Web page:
Template strings as a template language.

Alexander Jones alex at weej.com
Sun Sep 13 15:38:16 UTC 2015


Not exactly sure what you mean. But if you are you asking how

```js
let template = 'this ${foo} and that ${bar}';
// later...
let output = String.evalTemplate(template, {foo: "thing", bar: "other
thing"});
```

is different to

```js
let template = ({foo, bar}) => `this ${foo} and that ${bar}`;
// later...
let output = template({foo: "thing", bar: "other thing"});
```

then I have a couple of answers off the top of my head:
 * The value of `template` is a simple string and thus can be trivially
loaded from JSON or a file in the former case, but not the latter. Getting
the latter involves some kind of eval anyway.
 * The number of occurrences of each template parameter (e.g. `"foo"`) is
limited to once at the definition site, and once at the invocation site,
instead of twice at definition. `with` seems like a non-starter.

On 13 September 2015 at 16:04, Mark S. Miller <erights at google.com> wrote:

> How is explicitly passing a scope different from calling the function with
> a
>
>     {title, content}
>
> object?
>
>
>
> On Sun, Sep 13, 2015 at 7:24 AM, Alexander Jones <alex at weej.com> wrote:
>
>> Same place as `eval`. Arguably both should have the option of explicitly
>> passing a scope, for extra strictness, like Python's.
>>
>> On 13 September 2015 at 15:15, Mark S. Miller <erights at google.com> wrote:
>>
>>>
>>>
>>> On Sun, Sep 13, 2015 at 7:08 AM, Thomas <thomasjamesfoster at bigpond.com>
>>> wrote:
>>>
>>>> What I've been doing:
>>>>
>>>> export const template = ({title, content}) => `template string for
>>>> ${title}`;
>>>>
>>>> Or variations thereof. I then import that module wherever I need to use
>>>> the template and call it as a function.
>>>>
>>>
>>> If you were not to call it as a function, where would it get its
>>> bindings for title and content?
>>>
>>>
>>>
>>>>
>>>> Using eval and having the template string as a normal string (so, read
>>>> the template from file as a string, wrap it with back ticks, and then pass
>>>> it to eval) at the moment is risky since it's possible for input to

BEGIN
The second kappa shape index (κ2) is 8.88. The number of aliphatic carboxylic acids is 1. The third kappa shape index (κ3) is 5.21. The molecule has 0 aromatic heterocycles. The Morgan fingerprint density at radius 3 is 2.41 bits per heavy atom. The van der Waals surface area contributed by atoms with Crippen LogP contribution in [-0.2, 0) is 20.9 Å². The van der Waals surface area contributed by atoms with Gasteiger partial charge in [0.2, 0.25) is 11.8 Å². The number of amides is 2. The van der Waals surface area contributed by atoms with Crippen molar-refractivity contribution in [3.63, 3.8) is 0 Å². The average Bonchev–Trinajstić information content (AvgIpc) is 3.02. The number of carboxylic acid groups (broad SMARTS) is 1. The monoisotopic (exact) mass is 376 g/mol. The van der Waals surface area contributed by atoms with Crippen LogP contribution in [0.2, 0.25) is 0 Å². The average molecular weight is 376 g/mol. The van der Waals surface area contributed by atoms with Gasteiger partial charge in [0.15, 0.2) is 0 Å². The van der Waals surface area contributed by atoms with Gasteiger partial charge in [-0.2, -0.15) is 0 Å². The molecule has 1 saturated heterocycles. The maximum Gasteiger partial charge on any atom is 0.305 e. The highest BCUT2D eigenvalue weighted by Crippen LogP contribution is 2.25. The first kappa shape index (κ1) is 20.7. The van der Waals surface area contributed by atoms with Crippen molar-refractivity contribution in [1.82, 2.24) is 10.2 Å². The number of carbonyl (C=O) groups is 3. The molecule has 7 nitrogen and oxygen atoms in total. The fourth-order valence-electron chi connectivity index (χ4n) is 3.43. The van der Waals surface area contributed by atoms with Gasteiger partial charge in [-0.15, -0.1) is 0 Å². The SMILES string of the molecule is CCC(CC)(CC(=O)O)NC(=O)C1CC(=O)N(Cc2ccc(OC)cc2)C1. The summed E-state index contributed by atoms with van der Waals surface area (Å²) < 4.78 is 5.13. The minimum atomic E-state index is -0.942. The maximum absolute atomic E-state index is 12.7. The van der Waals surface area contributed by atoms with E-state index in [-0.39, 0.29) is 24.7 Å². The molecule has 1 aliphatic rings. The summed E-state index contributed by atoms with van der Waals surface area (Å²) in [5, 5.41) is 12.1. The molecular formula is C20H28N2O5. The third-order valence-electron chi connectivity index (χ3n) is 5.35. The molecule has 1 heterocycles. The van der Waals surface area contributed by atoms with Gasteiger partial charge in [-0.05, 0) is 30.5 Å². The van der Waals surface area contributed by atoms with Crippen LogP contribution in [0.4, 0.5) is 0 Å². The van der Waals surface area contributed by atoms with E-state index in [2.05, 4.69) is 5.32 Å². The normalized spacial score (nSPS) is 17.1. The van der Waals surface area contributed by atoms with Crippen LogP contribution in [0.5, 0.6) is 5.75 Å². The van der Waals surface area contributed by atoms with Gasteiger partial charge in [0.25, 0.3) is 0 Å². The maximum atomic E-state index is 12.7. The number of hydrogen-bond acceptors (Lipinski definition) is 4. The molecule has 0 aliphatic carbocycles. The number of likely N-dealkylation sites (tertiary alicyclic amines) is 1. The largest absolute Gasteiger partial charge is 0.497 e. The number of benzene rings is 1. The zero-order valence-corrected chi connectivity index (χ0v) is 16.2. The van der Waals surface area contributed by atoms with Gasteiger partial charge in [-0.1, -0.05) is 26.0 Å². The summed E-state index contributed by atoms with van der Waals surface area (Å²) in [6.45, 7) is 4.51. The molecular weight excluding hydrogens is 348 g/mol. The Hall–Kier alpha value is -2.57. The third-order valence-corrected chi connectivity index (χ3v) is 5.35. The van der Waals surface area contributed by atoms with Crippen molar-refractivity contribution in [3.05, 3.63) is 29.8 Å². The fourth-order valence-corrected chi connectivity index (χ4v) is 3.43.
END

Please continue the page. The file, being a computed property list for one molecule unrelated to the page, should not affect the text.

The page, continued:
>>>> prematurely end the template string and do nasty stuff*. Ideally there
>>>> would be a variant of eval where the string to be evaluated must be a
>>>> template string expression.
>>>>
>>>> Thomas
>>>>
>>>> * I'm aware that someone could still put something inside a template
>>>> string and do nasty stuff, but I'm not sure if that's a easily solved
>>>> problem.
>>>>
>>>> On 13 Sep 2015, at 10:08 PM, Mark S. Miller <erights at google.com> wrote:
>>>>
>>>> On Sun, Sep 13, 2015 at 2:42 AM, Thomas <thomasjamesfoster at bigpond.com>
>>>> wrote:
>>>>
>>>>> I'd really like to use Template strings as a templating language, but
>>>>> unless I include a lot of boilerplate code (export a template string
>>>>> wrapped in a function from a file)
>>>>
>>>>
>>>> Hi Thomas, could you give a concrete example of the boilerplate you
>>>> have in mind and what it accomplishes?
>>>>
>>>>
>>>>
>>>>> or use eval after loading a file as a string it's pretty much
>>>>> impossible.
>>>>>
>>>>> Is there a simpler way to be doing this? Or any plans for a type of
>>>>> eval that only executes it's argument as a template string?
>>>>
>>>>
>>>> I am unaware of any such plans. Could you give an example of what it
>>>> looks like and what it would accomplish? Thanks.
>>>>
>>>>
>>>> --
>>>>     Cheers,
>>>>     --MarkM
>>>>
>>>>
>>>
>>>
>>> --
>>>     Cheers,
>>>     --MarkM
>>>
>>> _______________________________________________
>>> es-discuss mailing list
>>> es-discuss at mozilla.org
>>> https://mail.mozilla.org/listinfo/es-discuss
>>>
>>>
>>
>
>
> --
>     Cheers,
>     --MarkM
>
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